Taxus brevifolia Nutt.
western yew (Pacific yew)
Taxaceae (Yew family)

Introduction to Vascular Plants


© Val George     (Photo ID #84142)


E-Flora BC Static Map

Distribution of Taxus brevifolia
Click here to view the full interactive map and legend


The Pacific or western yew is a small (to 15 m) evergreen coniferous trees species that is native to the Pacific Northwest of North America where is is found in Alberta, British Columbia, Alaska, Washington, Oregon, Idaho, Montana and California (Hils 2011). In British Columbia, this species is common in coastal areas and in the south-central and south-eastern regions of the province in the lowland and montane zones (Douglas et al.2000). Habitat range from "open to dense forests, along streams, moist flats, slopes, deep ravines, and coves" (Hils 2011).

The Pacific yew is on the IUCN red list of threatened species: "Native populations have been under considerable pressure from the scale of exploitation of the bark by pharmaceutical companies." (Conifer Specialist Group 1998). This species is a source of the cancer drug taxol (Hils 2011).

Species Information

Small tree 2-15 m tall, often shrubby; branches spreading to drooping in flat sprays; bark thin, with outer purplish scales over reddish to reddish-purple inner bark; male and female plants separate.
Needles 2-ranked, flattened, and pointed at tip, (12) 14-18 mm long, 1-2 mm broad; yellow-green and paler on lower surface.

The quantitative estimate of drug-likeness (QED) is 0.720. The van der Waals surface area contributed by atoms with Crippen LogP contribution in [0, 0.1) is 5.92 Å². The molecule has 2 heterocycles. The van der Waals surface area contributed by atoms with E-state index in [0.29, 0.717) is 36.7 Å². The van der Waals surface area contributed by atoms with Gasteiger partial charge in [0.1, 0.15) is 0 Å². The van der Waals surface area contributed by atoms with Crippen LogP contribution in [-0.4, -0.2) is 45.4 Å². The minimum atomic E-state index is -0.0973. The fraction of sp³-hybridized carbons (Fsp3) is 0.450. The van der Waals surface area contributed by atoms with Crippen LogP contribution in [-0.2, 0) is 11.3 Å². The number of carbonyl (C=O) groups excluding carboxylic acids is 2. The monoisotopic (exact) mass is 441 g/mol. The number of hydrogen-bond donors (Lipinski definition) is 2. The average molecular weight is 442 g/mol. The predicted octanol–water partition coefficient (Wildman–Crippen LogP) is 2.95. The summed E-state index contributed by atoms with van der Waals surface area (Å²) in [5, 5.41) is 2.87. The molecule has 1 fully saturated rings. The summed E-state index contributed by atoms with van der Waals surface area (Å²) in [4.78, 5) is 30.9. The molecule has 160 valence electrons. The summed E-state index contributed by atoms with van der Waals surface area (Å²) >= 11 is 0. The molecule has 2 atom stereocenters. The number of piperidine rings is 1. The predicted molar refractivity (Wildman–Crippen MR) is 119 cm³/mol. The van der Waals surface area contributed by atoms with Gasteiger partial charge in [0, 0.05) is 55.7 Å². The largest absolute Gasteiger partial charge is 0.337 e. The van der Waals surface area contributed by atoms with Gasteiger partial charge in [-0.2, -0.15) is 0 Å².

Fruit is a round, red, fleshy aril, 5-6 mm long, borne on the underside of the branches; pollen cones yellow, globe-shaped, 3 mm long.

SourceThe Illustrated Flora of British Columbia


If more than one illustration is available for a species (e.g., separate illustrations were provided for two subspecies) then links to the separate images will be provided below. Note that individual subspecies or varietal illustrations are not always available.

USDA Species Characteristics

Blooming Period:
Early Summer
Fruit/Seed characteristics:
Colour: Brown
Present from Summer to Fall
Source:  The USDA


Ecological Framework for Taxus brevifolia

The table below shows the species-specific information calculated from
original data (BEC database) provided by the BC Ministry of Forests and Range.
(Updated August, 2013)

Site Information
Value / Class




Elevation (metres)
722 0 1890
Slope Gradient (%)
27 0 150

Aspect (degrees)
[0 - N; 90 - E; 180 - S; 270 - W]

229 0 360
Soil Moisture Regime (SMR)
[0 - very xeric; 4 - mesic;
8 - hydric]
4 0 8
Modal Nutrient Regime
# of field plots
 species was recorded in:
Modal BEC Zone Class

All BEC Zones (# of stations/zone) species was recorded in

CDF(83), CWH(543), ESSF(30), ICH(1158), IDF(16), MH(8), MS(11)

Habitat and Range

Moist to mesic slopes and creek sides in the lowland and montane zones; common along the coast and in SC and SE BC; N to SE AK and S to N CA, NE OR, ID, and NW MT.

SourceThe Illustrated Flora of British Columbia